In the Library of Congress is a series of correspondence that involved a Kentucky runaway slave that became a camp servant for a Wisconsin regiment. While there were thousands of instances of runaways fleeing to the approaching Union armies during the Civil War, this particular instance involved a distinguished owner and ended up on President Abraham Lincoln's desk.
Utley wrote back to Gilmore that same day and explained that while he recognized Gilmore's authority in military matters, Utley did not think this instance pertained. He flatly refused to handover the contrabands and Gilmore surprisingly did not insist (see letter above). With this instance as precedence, Utley's stance against slavery was certainly strengthened.
Later that fall, Utley and the 22nd Wisconsin encamped in central Kentucky near Nicholasville. While there a small slave, some said a mulatto "dwarf," with an iron collar with spikes, made its way into the regiment's camp. The slave's collar was removed and he was given a job with one of the regiment's orderly sergeants. The slave's name was Adam and we was owned by Lexington, Kentucky resident George Robertson (pictured above). Utley naturally did not know who Robertson was, but most Kentuckians did. Robertson had had a distinguished career in Kentucky politics. He was a former chief justice of Kentucky, professor of law at Transylvania University and long time Whig member to the U.S. House of Representatives. Robertson had also served as the personal attorney for Abraham and Mary Todd Lincoln when Mary's father Robert Todd passed away and his estate was settled.
Robertson had hired Adam out to an Irishman who had abused the slave. Adam had informed Robertson of this abuse, but Robertson apparently demanded he return to the Irishman leaser. Adam, fearing for his life, fled and landed in the 22nd Wisconsin's camp after spending a significant time hiding in the woods and living off of acorns. Robertson was a solid Whig Unionist, a personal friend of the late Henry Clay, but he, like Clay, believed that the constitution guarenteed him the right to his property. When Robertson learned of Adam's whereabouts, he attempted to recover the slave. Robertson rode out to the 22nd Wisconsin's camp in his carriage, with his slave coachman, and was flatly refused by Utley. Utley suggested that if Robertson wanted to try to take Adam he could; but at risk to his own personal safety. Robertson was told to leave and he was banned from the camp.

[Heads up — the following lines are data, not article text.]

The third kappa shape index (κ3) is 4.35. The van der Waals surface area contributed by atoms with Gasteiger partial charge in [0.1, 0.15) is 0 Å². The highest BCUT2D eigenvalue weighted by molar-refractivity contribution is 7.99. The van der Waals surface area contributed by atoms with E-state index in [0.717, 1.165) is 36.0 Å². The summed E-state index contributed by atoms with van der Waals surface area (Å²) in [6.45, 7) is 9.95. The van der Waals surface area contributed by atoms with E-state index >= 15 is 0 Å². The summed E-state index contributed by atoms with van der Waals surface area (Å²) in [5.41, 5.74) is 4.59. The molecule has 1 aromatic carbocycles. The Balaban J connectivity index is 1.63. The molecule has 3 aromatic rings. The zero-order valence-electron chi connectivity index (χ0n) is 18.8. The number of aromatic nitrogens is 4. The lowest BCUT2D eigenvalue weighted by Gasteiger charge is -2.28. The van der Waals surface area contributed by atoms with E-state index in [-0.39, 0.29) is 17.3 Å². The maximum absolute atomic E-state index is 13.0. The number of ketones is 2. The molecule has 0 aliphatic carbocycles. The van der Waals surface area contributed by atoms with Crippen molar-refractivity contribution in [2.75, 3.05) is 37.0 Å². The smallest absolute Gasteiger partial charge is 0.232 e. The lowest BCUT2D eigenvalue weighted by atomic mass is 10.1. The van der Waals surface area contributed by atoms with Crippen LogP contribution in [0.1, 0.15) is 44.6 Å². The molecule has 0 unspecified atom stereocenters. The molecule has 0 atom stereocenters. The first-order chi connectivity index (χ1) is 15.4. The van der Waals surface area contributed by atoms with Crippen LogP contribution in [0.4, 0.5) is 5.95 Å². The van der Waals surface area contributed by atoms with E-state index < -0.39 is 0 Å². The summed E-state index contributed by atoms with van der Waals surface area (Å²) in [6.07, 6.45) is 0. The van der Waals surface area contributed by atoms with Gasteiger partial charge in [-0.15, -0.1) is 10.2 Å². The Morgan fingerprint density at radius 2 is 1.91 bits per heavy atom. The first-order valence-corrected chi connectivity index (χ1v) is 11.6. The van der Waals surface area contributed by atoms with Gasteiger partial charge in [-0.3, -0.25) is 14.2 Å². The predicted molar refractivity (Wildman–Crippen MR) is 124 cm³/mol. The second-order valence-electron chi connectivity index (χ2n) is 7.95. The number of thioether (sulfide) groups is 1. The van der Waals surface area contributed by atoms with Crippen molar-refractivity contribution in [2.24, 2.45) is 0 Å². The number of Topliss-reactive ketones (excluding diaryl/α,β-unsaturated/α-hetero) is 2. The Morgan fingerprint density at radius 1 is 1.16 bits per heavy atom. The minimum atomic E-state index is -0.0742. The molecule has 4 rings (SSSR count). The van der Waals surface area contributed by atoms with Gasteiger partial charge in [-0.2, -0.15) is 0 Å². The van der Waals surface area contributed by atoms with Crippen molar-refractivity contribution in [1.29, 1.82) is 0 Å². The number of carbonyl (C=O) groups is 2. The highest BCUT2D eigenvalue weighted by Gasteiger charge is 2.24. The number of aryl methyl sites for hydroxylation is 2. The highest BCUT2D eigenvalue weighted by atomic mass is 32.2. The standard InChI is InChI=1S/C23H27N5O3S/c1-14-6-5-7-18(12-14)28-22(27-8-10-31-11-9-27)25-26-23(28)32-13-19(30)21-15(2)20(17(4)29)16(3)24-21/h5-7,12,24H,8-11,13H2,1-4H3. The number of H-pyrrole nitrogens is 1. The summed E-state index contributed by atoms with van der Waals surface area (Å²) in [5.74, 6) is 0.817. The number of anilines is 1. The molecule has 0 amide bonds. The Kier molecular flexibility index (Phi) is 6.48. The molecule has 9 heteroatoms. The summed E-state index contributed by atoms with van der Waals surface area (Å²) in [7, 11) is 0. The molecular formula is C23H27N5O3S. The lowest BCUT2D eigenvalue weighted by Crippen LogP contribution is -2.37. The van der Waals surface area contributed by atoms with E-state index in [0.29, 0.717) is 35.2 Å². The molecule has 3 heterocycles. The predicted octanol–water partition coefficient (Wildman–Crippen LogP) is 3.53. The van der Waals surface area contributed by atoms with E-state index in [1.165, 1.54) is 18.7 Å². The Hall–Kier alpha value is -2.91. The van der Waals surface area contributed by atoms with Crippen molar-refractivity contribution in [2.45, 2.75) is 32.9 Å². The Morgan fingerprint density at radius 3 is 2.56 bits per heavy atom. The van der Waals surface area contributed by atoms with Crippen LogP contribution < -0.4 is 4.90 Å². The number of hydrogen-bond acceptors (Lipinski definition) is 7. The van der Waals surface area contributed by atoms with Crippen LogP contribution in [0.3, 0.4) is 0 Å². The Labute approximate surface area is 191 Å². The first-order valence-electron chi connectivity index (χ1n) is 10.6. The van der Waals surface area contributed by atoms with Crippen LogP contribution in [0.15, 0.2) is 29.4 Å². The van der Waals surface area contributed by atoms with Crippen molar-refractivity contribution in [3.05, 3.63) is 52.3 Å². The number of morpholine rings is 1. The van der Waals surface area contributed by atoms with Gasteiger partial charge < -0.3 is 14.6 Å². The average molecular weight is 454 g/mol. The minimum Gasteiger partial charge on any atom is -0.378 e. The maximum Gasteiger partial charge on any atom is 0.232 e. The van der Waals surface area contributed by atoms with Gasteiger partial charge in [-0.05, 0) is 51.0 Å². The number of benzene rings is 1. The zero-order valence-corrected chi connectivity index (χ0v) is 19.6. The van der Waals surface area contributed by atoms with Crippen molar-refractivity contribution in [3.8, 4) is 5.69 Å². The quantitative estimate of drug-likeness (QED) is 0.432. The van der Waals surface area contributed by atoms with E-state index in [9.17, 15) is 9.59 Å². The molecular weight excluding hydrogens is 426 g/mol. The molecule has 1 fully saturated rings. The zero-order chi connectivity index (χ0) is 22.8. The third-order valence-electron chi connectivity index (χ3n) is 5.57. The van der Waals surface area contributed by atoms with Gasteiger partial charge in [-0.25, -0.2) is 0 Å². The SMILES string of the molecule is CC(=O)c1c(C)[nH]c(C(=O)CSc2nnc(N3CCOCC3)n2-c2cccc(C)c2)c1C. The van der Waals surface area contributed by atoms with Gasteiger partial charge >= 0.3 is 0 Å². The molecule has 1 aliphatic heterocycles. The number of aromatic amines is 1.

Robertson demanded satisfaction and believed the surest way was to contact President Lincoln. Robertson wrote Lincoln on November 19 and demanded the return of fugitive slaves of Kentucky Unionist owners, but he did not reference the Adam incident specifically. However, Lincoln knew Robertson was referring to Adam as Utley had also contacted the president a couple days earlier on November 17. Lincoln amazingly wrote back to Robertson on November 26 and offered him up to $500 for Adam and asked transfer of ownership to Utley, who could then free the slave to settle the matter once and for all (see letter above). Robertson had already filed civil and criminal complaints against Utley before contacting Lincoln, but nothing brought the return of his slave. On December 1, Robertson wrote in answer to the president and refused Lincoln's offer, as he believed he could get at least $1000 by suit.
Robertson would have to wait for his collection as the 22nd was soon ordered into Tennessee where Utley and a number of his command were captured by Confederates. Utley was eventually exchanged and in 1864 resigned his commission and returned to Wisconsin. Robertson doggedly continued the suit although slavery was outlawed at the end of 1865 with passage of the 13th amendment. Finally in 1871, through the courts, Robertson collected a little over $900 for his slave Adam who had fled almost a decade before. In 1874 Robertson died from complications due to an earlier stroke. Utley was able to laugh last as he was indemnified by the U.S. Treasury through the help of his personal attorney, Lincoln's former attorney general, and Kentuckian, James Speed.
For a fuller and excellently written article on the curious case of Adam see: